Statistical analysis of the data included Spearman’s rho correlations between mock-oral performance and predicted performance, CREOG score, level of preparedness, and reported level of educational value. This was done using SPSS version 16.0.
For the purposes of analysis, a grade of “pass” was denoted as a 1, “marginal” as a 2, and “fail” as a 3.
Table 1: Correlation Coefficients and p-values
Correlation Coefficient p-value N
Mock Oral Performance v. Predicted Performance 0.577
Mock Oral Performance v. CREOG Score -0.578
Mock Oral Performance v. Level of Preparedness -0.202
Mock Oral Performance v. Educational Value -0.196
For the purpose of clarification, the negative correlation coefficient for Mock Oral Performance v. CREOG Score indicates that as mock-oral performance goes down (1 to 3), so does CREOG score (about 250 to 150).
Figure 1: Actual v. Predicted Mock Oral Performance (N=318)
Figure 2: Mock Oral Performance v. CREOG Score Range
Figure 3: Reported Level of Preparedness (N=106)
Figure 4: Reported Level of Educational Value (N=106)
All of our findings were statistically significant. There is a moderately strong correlation between mock-oral performance and CREOG scores. This both attests to the validity of oral examinations in assessing clinical competence and demonstrates a high level of oral examination objectivity. A weakness with this portion of the study is that, although we analyzed 318 sets of mock-oral and CREOG scores, there were only 49 residents, so many sets of data belonged to the same resident, which may have created redundancy. Another weakness is that the study only analyzed resident performance in the LVHN OB/GYN residency program. It speaks to the efficacy of our program, but may not apply to programs that are less well developed.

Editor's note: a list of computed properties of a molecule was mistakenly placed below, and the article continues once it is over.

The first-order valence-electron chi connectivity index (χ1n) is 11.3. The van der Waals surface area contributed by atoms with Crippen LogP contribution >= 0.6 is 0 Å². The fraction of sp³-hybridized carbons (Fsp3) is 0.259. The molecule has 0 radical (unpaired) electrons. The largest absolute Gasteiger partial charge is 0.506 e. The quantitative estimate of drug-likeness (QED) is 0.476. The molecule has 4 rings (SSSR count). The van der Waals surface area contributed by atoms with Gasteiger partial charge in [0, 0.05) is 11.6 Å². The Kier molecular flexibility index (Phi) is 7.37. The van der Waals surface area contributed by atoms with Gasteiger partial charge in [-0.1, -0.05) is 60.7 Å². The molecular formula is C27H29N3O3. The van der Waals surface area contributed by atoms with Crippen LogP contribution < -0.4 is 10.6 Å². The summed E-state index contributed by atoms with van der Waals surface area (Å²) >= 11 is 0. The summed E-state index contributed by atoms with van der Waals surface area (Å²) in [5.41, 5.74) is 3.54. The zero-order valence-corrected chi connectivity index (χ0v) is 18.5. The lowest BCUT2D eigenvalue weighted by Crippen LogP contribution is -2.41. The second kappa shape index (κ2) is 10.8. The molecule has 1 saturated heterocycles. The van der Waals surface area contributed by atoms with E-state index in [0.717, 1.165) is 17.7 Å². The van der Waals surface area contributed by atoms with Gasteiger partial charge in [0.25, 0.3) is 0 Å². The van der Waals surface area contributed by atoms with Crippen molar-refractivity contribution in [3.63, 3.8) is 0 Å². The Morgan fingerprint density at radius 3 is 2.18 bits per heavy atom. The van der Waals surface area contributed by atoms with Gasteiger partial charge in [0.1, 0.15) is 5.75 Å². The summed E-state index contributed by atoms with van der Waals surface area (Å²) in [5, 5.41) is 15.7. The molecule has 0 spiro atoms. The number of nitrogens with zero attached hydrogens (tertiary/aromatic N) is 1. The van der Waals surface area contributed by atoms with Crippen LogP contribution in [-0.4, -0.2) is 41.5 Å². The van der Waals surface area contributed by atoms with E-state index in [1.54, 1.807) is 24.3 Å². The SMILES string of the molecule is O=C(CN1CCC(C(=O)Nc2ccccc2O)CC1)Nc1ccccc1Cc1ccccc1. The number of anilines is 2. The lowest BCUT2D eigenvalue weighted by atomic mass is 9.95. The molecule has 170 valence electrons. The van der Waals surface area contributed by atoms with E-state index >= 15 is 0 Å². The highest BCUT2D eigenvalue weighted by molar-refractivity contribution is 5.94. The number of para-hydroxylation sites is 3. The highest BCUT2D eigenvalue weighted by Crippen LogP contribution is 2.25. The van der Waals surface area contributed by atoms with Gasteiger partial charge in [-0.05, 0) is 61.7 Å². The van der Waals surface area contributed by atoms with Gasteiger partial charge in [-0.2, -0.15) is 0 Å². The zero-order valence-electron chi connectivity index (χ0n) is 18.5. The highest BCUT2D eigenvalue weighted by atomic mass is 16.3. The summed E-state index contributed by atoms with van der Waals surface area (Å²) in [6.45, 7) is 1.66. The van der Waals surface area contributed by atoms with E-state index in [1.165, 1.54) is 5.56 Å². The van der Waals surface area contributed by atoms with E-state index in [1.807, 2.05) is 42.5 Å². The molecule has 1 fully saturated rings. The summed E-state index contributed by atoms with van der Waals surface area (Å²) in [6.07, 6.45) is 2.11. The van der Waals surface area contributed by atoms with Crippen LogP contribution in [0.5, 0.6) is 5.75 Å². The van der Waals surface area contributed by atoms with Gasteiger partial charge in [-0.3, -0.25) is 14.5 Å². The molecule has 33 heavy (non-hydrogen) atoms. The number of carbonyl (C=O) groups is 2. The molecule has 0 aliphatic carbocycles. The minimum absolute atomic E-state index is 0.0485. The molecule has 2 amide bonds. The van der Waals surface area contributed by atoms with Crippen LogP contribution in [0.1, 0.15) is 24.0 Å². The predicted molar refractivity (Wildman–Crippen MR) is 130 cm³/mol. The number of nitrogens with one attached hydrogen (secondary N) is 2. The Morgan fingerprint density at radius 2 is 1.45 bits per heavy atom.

Our findings also show a moderately strong correlation between mock-oral performance and predicted performance. This indicates that the residents in our program have a high level of self-awareness and recognize their strengths, and that the oral exams are capable of assessing these abilities. A weakness with this portion of the study is that about half of the residents received their CREOG scores before taking the mock-oral examination, which may have led to a bias in their predictions. However, we believe there was minimal to no bias because the residents do not see their full CREOG score breakdown by section.